Pattern #3: Simplicity, did I say it enough? Our app example.
My son taught me a bunch of stuff — the very first lesson is to have a screen lock.
However, more importantly I thought I’d put my learning into practice. I’m working on an app these days that helps you discover things your friends love and recommend — automatically. You can read more about it here.
I’m no designer and don’t have a budget for one either but I appreciate the craft. So I copied design best practices and designed the initial UI of the app.
I showed one of the screens where I wasn’t seeing expected engagement from users to my son and wanted to observe what could be improved. As suspected, he implemented his mantra (touch everything and see what happened). All things happened but what I wanted the user to do.
As a side note, the screen shows you details about an app (much like an app store) and user can look at reviews from friends, screenshots of app etc to finally make the decision to — download the app. (I wish I had the old screenshot but unfortunately, I don’t). Below is the new screenshot.
So the change I made was this: Changing the call to action button and simplifying the content layout.
I wanted users to proceed to installing the app they looked at but the old install button was crummy — lost within the content and without a good color contrast. And the content layout was distracting which was getting in the way of my goal.
I changed the button to a circular icon (look at the bottom right corner of the image on the left) which looks raised and has a sharp color contrast (loved this aspect of Google’s material design guidelines). I saw great results — this was the place where my son would now click all the time. While we are on buttons, read this amazing post on how such a small thing can yield big benefits: Buttons in UI Design.
It also translated to almost 100% increase in my goal for that page (of downloading app) from our beta users. I’m sure there could be a lot that I can improve beyond this, but I am happy with the progress we are making and things we are learning.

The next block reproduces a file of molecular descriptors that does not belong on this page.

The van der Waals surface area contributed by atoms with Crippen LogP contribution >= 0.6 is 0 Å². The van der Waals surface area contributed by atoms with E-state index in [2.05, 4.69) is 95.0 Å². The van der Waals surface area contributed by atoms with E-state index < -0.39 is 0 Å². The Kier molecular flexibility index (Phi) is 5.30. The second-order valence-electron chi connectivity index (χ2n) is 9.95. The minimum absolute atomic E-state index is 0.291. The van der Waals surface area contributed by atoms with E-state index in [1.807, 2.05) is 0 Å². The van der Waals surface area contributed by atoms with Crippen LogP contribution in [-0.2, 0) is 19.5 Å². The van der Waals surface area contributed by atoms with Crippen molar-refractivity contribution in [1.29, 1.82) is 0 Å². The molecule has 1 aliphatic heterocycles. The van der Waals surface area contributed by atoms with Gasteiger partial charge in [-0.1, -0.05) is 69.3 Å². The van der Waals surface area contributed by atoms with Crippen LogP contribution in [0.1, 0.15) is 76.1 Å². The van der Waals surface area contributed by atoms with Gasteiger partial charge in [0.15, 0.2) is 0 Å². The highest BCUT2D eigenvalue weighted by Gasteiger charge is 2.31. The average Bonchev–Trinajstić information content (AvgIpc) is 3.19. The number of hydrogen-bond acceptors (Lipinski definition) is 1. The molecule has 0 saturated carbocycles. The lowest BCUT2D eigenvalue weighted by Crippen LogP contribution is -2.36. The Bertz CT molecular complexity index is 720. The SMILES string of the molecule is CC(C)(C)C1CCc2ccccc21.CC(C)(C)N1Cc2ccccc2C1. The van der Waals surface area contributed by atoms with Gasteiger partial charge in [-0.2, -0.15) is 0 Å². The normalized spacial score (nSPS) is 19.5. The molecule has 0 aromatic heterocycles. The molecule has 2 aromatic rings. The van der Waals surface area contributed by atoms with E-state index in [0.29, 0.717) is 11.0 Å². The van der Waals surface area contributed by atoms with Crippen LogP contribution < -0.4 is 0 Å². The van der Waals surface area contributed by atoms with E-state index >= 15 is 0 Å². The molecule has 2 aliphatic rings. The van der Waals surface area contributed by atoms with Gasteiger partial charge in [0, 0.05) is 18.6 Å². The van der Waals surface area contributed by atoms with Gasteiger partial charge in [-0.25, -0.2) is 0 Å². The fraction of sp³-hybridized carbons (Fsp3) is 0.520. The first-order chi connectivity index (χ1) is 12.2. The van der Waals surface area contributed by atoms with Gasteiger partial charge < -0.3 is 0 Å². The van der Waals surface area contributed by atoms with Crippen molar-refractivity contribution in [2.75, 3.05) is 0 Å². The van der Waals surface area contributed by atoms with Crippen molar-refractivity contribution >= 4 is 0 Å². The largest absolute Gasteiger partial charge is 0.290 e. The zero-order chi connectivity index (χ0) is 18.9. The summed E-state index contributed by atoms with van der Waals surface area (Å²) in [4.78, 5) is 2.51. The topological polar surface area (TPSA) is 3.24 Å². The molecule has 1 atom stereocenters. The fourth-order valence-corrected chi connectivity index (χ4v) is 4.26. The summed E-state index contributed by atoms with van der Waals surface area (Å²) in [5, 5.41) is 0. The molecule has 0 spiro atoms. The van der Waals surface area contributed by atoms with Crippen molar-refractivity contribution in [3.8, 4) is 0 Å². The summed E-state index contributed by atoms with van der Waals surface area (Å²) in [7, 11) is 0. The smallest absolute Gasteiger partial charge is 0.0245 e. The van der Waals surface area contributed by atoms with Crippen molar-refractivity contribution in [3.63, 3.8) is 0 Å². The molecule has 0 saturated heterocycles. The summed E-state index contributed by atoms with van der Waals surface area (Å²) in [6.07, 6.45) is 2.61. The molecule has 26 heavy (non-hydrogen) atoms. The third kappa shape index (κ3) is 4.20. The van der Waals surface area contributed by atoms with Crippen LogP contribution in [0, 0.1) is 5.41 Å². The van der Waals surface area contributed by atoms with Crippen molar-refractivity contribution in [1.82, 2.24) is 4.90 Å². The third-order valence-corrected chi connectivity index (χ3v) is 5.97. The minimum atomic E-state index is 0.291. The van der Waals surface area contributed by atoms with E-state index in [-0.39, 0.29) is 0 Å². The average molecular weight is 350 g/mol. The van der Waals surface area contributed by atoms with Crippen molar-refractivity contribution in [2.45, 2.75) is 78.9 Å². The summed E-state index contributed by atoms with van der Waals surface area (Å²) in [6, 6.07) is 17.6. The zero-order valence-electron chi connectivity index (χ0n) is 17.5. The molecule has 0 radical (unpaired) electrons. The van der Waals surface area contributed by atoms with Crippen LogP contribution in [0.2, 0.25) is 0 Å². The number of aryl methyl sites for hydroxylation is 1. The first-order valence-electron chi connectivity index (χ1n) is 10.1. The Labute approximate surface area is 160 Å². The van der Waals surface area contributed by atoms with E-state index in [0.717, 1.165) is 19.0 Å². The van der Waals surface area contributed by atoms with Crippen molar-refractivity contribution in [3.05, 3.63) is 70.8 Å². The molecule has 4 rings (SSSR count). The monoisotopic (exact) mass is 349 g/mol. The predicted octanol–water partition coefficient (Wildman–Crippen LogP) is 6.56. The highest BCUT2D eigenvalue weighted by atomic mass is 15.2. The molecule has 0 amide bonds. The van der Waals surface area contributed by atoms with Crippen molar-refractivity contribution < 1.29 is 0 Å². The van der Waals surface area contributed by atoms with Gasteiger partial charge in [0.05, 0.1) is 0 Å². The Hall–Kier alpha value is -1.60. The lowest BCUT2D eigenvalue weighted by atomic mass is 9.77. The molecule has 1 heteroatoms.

So the lesson is: Find one (and only one) most important thing you want your users to do — ‘the goal’. And make that stand out from everything in the app. some call it — call to action. Use high color contrast, visuals, cool logo, symiotics, subtle animations or strategic presence.
Finally, I want to leave you with this thought:
“The ability to simplify means to eliminate the unnecessary so that the necessary may speak.” — Hans Hofmann
It is easy to read about and understand the power of simplicity but very difficult to implement it — saying it from experience. It takes time, effort and a whole lot of thought. The results however, are spectacular.
Another subtle lesson I gleaned from observing my son was — Social Proof. Remember I told you in the beginning about my son’s fascination with utensils and mobile phones? — the reason is because people are attracted to what commands others’ attention — more specifically, other people that mean a lot to them. I know, a big assumption here that I mean a lot to my tantrum throwing toddler ;).
Both my husband and I like to cook and both of us take our phones everywhere (to places where we don’t even take our son.. haha). So naturally our son too finds these object hard to resist. Products becomes viral in part (in addition to being stellar at solving problems) because you listen to and associate with people who matter the most to you; and by association, the products they use become your default too.